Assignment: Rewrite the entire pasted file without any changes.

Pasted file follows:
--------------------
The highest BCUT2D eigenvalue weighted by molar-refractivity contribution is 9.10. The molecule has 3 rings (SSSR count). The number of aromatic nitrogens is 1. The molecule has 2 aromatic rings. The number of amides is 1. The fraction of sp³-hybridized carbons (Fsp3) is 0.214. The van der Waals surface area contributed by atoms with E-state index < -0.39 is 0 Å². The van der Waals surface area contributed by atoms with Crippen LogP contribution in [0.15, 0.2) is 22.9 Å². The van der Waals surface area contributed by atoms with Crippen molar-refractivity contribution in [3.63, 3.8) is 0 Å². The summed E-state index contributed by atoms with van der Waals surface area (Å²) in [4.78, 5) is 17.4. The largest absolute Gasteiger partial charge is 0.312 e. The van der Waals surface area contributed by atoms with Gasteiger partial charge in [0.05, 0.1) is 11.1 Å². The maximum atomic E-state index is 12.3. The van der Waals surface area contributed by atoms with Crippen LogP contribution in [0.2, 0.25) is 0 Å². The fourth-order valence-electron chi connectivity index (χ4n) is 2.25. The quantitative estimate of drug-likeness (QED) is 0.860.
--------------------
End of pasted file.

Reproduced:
The highest BCUT2D eigenvalue weighted by molar-refractivity contribution is 9.10. The molecule has 3 rings (SSSR count). The number of aromatic nitrogens is 1. The molecule has 2 aromatic rings. The number of amides is 1. The fraction of sp³-hybridized carbons (Fsp3) is 0.214. The van der Waals surface area contributed by atoms with E-state index < -0.39 is 0 Å². The van der Waals surface area contributed by atoms with Crippen LogP contribution in [0.15, 0.2) is 22.9 Å². The van der Waals surface area contributed by atoms with Crippen molar-refractivity contribution in [3.63, 3.8) is 0 Å². The summed E-state index contributed by atoms with van der Waals surface area (Å²) in [4.78, 5) is 17.4. The largest absolute Gasteiger partial charge is 0.312 e. The van der Waals surface area contributed by atoms with Gasteiger partial charge in [0.05, 0.1) is 11.1 Å². The maximum atomic E-state index is 12.3. The van der Waals surface area contributed by atoms with Crippen LogP contribution in [0.2, 0.25) is 0 Å². The fourth-order valence-electron chi connectivity index (χ4n) is 2.25. The quantitative estimate of drug-likeness (QED) is 0.860.